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As you may not yet be sufficiently depressed going into this first weekend of May, have a look at this story from the New York Times, Suicide Rates Rise Sharply in U.S.:
Suicide rates among middle-aged Americans have risen sharply in the past decade, prompting concern that a generation of baby boomers who have faced years of economic worry and easy access to prescription painkillers may be particularly vulnerable to self-inflicted harm.
More people now die of suicide than in car accidents, according to the Centers for Disease Control and Prevention, which published the findings in Friday’s issue of its Morbidity and Mortality Weekly Report. In 2010 there were 33,687 deaths from motor vehicle crashes and 38,364 suicides.
Suicide has typically been viewed as a problem of teenagers and the elderly, and the surge in suicide rates among middle-aged Americans is surprising.
From 1999 to 2010, the suicide rate among Americans ages 35 to 64 rose by nearly 30 percent, to 17.6 deaths per 100,000 people, up from 13.7. Although suicide rates are growing among both middle-aged men and women, far more men take their own lives. The suicide rate for middle-aged men was 27.3 deaths per 100,000, while for women it was 8.1 deaths per 100,000.
The most pronounced increases were seen among men in their 50s, a group in which suicide rates jumped by nearly 50 percent, to about 30 per 100,000. For women, the largest increase was seen in those ages 60 to 64, among whom rates increased by nearly 60 percent, to 7.0 per 100,000.
That’s all I feel able to quote directly from the article, but if you’re interest in the topic you should go read the whole thing. It’s worth your time — despite the fact that the part that I highlighted in bold above shows pretty conclusively that either the journalists or the researchers on whose study they reported are, apparently, idiots.
Whatever could possibly explain this “surprising” rise in suicide rates among people in the age range of me, Vern, and several other of our writers and commenters here? NYT readers stepped in immediately to say: “duh!” I’m going to quote at length some of their comments on the question posed after the story, “What factors do you believe are contributing to the rising suicide rate?”
Economic hopelessness. My brother committed suicide last July. He had just turned 60. He lost his IT job in the Great Recession in 2008. Despite hundreds of resumes being sent out, and a lifetime of IT experience, he got few interviews and no job offers. He spent down his 401(k) and when he died the only thing he owned was a beat-up car. We later found out he had a lot of credit card debt, with which he had tried to keep himself afloat. After four years of no job offers, unemployment running out, having no health insurance, etc., his dignity was shot. He had lost hope of ever working again. How I wish he had not committed suicide; how I would give anything and everything to have him back. I consider him one of the casualties of the Recession and when I read of the fat bonuses the banksters award themselves, I shake with rage that they have continued to prosper while people like my brother lost all hope and people like me lost a loved one.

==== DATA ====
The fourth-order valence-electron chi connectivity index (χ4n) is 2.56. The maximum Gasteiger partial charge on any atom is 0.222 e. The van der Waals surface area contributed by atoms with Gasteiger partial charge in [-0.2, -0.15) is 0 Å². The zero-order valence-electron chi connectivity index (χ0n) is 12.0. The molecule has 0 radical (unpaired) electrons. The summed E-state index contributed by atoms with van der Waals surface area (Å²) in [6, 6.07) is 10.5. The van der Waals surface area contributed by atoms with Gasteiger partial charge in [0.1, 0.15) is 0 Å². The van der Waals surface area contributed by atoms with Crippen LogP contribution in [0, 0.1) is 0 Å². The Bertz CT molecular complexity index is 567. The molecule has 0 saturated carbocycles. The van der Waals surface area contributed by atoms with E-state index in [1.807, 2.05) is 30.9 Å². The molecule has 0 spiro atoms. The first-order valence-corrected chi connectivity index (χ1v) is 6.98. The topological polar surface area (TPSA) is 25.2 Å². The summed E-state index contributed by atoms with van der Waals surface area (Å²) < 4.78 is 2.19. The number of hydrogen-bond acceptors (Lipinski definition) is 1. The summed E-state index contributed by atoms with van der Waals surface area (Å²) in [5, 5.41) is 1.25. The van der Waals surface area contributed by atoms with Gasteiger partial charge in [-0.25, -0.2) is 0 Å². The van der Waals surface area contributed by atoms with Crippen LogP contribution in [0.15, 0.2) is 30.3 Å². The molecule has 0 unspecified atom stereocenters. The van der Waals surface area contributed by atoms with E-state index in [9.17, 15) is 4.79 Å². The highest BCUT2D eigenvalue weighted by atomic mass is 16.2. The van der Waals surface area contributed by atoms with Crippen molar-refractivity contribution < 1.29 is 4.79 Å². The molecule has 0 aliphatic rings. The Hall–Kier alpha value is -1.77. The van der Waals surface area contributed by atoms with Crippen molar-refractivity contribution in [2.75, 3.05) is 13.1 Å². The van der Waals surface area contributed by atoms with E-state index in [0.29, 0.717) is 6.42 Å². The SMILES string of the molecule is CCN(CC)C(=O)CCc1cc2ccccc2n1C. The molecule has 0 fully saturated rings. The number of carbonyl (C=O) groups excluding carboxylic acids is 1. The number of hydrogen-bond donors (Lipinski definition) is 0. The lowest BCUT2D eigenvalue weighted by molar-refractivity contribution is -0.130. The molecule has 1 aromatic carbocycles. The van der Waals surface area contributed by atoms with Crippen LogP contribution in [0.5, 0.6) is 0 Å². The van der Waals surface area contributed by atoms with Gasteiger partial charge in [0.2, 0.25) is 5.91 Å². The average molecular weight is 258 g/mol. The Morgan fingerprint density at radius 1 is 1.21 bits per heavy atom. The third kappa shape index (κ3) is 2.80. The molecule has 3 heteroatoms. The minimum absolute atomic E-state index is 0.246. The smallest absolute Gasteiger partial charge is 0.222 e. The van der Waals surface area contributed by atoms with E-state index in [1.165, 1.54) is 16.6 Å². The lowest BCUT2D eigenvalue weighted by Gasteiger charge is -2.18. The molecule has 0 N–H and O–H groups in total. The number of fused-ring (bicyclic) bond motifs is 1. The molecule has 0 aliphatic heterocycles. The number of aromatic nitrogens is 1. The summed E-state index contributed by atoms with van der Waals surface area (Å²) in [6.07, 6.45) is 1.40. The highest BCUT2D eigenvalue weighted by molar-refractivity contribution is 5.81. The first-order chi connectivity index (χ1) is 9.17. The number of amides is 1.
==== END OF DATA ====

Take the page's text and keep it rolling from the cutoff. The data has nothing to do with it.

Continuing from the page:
- Jen D, New Jersey
Why is suicide usually looked upon as a desperate and forbidden act?
Can’t we accept that in addition to poverty, loneliness, alienation, ill health life in world that is sometimes personally pointless means that death is a relief?
I believe the right to die, in a time and place (and wishfully peacefully without violence) is a basic human right.
We seem so terribly afraid of it.
We look for “factors” that contribute….
One would have to be deaf, dumb and blind not to understand that in addition to money troubles or loss or grief…that there are places in people’s hearts and souls that are not open to others…to analyze or tabulate or study.
And these “places” are not subject to life coaches, or the endless American drumbeat of “tomorrow, tomorrow,” or cheer-up drugs.
Sometimes it is just time to end life.
Sometimes the struggle to pretend that all will be well becomes absurd and burdensome.
I think we need to do our best to love, understand and help all around us…but allow them to opt out, when they no longer feel able to endure.
- molly, san diego
Shrink the jobs, multiply the guns, and widen the gap between rich and poor so far that the American dream of equal opportunity is a sad joke.
- David, Toledo
I’m not at all surprised–and would expect the increase among 50+ men to be recession-based, given the much greater permanent unemployment in that cohort than in past recessions.
Losing your ability to provide for your family is devastating. If you’re over 50, lose your job, can’t find another, need to provide for your family and are fortunate enough to have substantial life insurance that has been in place long enough to pay off for suicide, it’s not even an irrational choice. Not the choice most people would want to make, especially when you consider the emotional impact on children, spouse, other loved ones. But being an economic provider may come first in many men’s minds.
- AW, Boston
I’m 56, female, and also row the Too-Old-To-Even-Interview boat. My favorite turn-down lines are things like, “You’re overqualified,” and “This job takes alot of energy.”
That said, my father worked for TWA for 36 years. They retired him on his 65th birthday but at least he had a career. Now all America demands is “jobs” – that 4-letter political campaign slogan.
Male or female, any age, people want to belong — to each other, to their communities, to their “careers”, to their dreams, to something. A “job” keeps you off the streets, but usually holds nothing better for the future. A “job” seems like what the 47% do, according to Romney and his friends, when they can’t just sit on their behinds waiting for government handouts.
This country needs to take a long hard look at itself and its “definition” of capitalism and employment. Currently, it means disposability of workers on a whim. How can we ask our young people to be pioneers or adventurers or innovators or inventors when all the politicians can do is blather about “jobs.” It is minimum wage thinking that produces minimum wage mentalities.